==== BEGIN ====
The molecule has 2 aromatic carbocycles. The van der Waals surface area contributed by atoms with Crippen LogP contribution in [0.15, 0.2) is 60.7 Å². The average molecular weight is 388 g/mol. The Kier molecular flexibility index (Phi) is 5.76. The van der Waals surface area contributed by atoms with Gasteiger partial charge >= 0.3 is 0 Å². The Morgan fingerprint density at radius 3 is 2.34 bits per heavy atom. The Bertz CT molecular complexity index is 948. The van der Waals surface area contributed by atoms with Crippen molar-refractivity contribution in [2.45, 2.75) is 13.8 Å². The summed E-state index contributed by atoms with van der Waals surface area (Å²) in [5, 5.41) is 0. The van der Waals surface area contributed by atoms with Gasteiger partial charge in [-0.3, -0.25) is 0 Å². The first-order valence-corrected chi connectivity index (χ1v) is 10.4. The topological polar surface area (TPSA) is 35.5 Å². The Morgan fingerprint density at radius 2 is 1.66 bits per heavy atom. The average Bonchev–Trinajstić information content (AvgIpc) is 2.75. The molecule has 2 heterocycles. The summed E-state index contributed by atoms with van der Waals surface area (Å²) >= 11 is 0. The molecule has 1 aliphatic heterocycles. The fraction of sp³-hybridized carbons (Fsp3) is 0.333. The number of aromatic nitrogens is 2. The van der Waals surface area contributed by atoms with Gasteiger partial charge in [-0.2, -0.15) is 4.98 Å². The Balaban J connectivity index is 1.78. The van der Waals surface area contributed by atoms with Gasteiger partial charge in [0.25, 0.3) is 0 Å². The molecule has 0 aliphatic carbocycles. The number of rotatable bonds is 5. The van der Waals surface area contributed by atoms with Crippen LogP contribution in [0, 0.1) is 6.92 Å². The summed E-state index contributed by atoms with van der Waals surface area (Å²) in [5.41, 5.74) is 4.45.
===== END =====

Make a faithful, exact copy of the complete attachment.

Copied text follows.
The molecule has 2 aromatic carbocycles. The van der Waals surface area contributed by atoms with Crippen LogP contribution in [0.15, 0.2) is 60.7 Å². The average molecular weight is 388 g/mol. The Kier molecular flexibility index (Phi) is 5.76. The van der Waals surface area contributed by atoms with Gasteiger partial charge >= 0.3 is 0 Å². The Morgan fingerprint density at radius 3 is 2.34 bits per heavy atom. The Bertz CT molecular complexity index is 948. The van der Waals surface area contributed by atoms with Crippen molar-refractivity contribution in [2.45, 2.75) is 13.8 Å². The summed E-state index contributed by atoms with van der Waals surface area (Å²) in [5, 5.41) is 0. The van der Waals surface area contributed by atoms with Gasteiger partial charge in [-0.3, -0.25) is 0 Å². The first-order valence-corrected chi connectivity index (χ1v) is 10.4. The topological polar surface area (TPSA) is 35.5 Å². The Morgan fingerprint density at radius 2 is 1.66 bits per heavy atom. The average Bonchev–Trinajstić information content (AvgIpc) is 2.75. The molecule has 2 heterocycles. The summed E-state index contributed by atoms with van der Waals surface area (Å²) >= 11 is 0. The molecule has 1 aliphatic heterocycles. The fraction of sp³-hybridized carbons (Fsp3) is 0.333. The number of aromatic nitrogens is 2. The van der Waals surface area contributed by atoms with Gasteiger partial charge in [-0.2, -0.15) is 4.98 Å². The Balaban J connectivity index is 1.78. The van der Waals surface area contributed by atoms with Gasteiger partial charge in [0.25, 0.3) is 0 Å². The molecule has 0 aliphatic carbocycles. The number of rotatable bonds is 5. The van der Waals surface area contributed by atoms with Crippen LogP contribution in [0, 0.1) is 6.92 Å². The summed E-state index contributed by atoms with van der Waals surface area (Å²) in [5.41, 5.74) is 4.45.